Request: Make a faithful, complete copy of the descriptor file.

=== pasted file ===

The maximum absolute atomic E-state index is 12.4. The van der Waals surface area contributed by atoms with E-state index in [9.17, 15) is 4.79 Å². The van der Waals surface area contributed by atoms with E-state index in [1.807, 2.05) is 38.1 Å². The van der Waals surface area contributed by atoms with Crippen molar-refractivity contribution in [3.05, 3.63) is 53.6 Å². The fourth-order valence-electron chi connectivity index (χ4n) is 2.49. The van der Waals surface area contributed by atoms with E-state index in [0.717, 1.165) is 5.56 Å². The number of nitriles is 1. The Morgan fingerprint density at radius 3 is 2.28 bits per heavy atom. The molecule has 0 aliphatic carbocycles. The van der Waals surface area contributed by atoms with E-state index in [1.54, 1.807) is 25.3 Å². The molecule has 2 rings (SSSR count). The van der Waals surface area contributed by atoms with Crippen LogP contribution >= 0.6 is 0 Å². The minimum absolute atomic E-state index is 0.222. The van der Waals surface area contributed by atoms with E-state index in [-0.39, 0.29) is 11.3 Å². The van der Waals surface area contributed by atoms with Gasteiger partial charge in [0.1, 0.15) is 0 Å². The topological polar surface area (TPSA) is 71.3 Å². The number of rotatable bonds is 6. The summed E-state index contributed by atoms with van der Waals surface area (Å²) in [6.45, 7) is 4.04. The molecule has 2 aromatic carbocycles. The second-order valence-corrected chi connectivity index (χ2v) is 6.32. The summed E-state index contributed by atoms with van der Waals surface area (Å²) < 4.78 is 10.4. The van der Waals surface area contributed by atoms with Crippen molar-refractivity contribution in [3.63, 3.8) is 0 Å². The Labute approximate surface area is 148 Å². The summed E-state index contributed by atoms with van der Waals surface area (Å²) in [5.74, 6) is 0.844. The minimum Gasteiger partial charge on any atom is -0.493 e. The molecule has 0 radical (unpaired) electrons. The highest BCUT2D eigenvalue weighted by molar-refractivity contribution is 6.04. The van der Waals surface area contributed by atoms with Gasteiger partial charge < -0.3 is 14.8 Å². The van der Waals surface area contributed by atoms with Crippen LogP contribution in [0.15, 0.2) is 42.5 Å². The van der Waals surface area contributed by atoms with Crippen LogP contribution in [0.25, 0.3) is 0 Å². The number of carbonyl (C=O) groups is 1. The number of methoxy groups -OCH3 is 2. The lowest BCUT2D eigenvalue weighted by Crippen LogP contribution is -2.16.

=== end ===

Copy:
The maximum absolute atomic E-state index is 12.4. The van der Waals surface area contributed by atoms with E-state index in [9.17, 15) is 4.79 Å². The van der Waals surface area contributed by atoms with E-state index in [1.807, 2.05) is 38.1 Å². The van der Waals surface area contributed by atoms with Crippen molar-refractivity contribution in [3.05, 3.63) is 53.6 Å². The fourth-order valence-electron chi connectivity index (χ4n) is 2.49. The van der Waals surface area contributed by atoms with E-state index in [0.717, 1.165) is 5.56 Å². The number of nitriles is 1. The Morgan fingerprint density at radius 3 is 2.28 bits per heavy atom. The molecule has 0 aliphatic carbocycles. The van der Waals surface area contributed by atoms with E-state index in [1.54, 1.807) is 25.3 Å². The molecule has 2 rings (SSSR count). The van der Waals surface area contributed by atoms with Crippen LogP contribution >= 0.6 is 0 Å². The minimum absolute atomic E-state index is 0.222. The van der Waals surface area contributed by atoms with E-state index in [-0.39, 0.29) is 11.3 Å². The van der Waals surface area contributed by atoms with Gasteiger partial charge in [0.1, 0.15) is 0 Å². The topological polar surface area (TPSA) is 71.3 Å². The number of rotatable bonds is 6. The summed E-state index contributed by atoms with van der Waals surface area (Å²) in [6.45, 7) is 4.04. The molecule has 2 aromatic carbocycles. The second-order valence-corrected chi connectivity index (χ2v) is 6.32. The summed E-state index contributed by atoms with van der Waals surface area (Å²) < 4.78 is 10.4. The van der Waals surface area contributed by atoms with Crippen molar-refractivity contribution in [3.63, 3.8) is 0 Å². The Labute approximate surface area is 148 Å². The summed E-state index contributed by atoms with van der Waals surface area (Å²) in [5.74, 6) is 0.844. The minimum Gasteiger partial charge on any atom is -0.493 e. The molecule has 0 radical (unpaired) electrons. The highest BCUT2D eigenvalue weighted by molar-refractivity contribution is 6.04. The van der Waals surface area contributed by atoms with Gasteiger partial charge < -0.3 is 14.8 Å². The van der Waals surface area contributed by atoms with Crippen LogP contribution in [0.15, 0.2) is 42.5 Å². The van der Waals surface area contributed by atoms with Crippen LogP contribution in [0.25, 0.3) is 0 Å². The number of carbonyl (C=O) groups is 1. The number of methoxy groups -OCH3 is 2. The lowest BCUT2D eigenvalue weighted by Crippen LogP contribution is -2.16.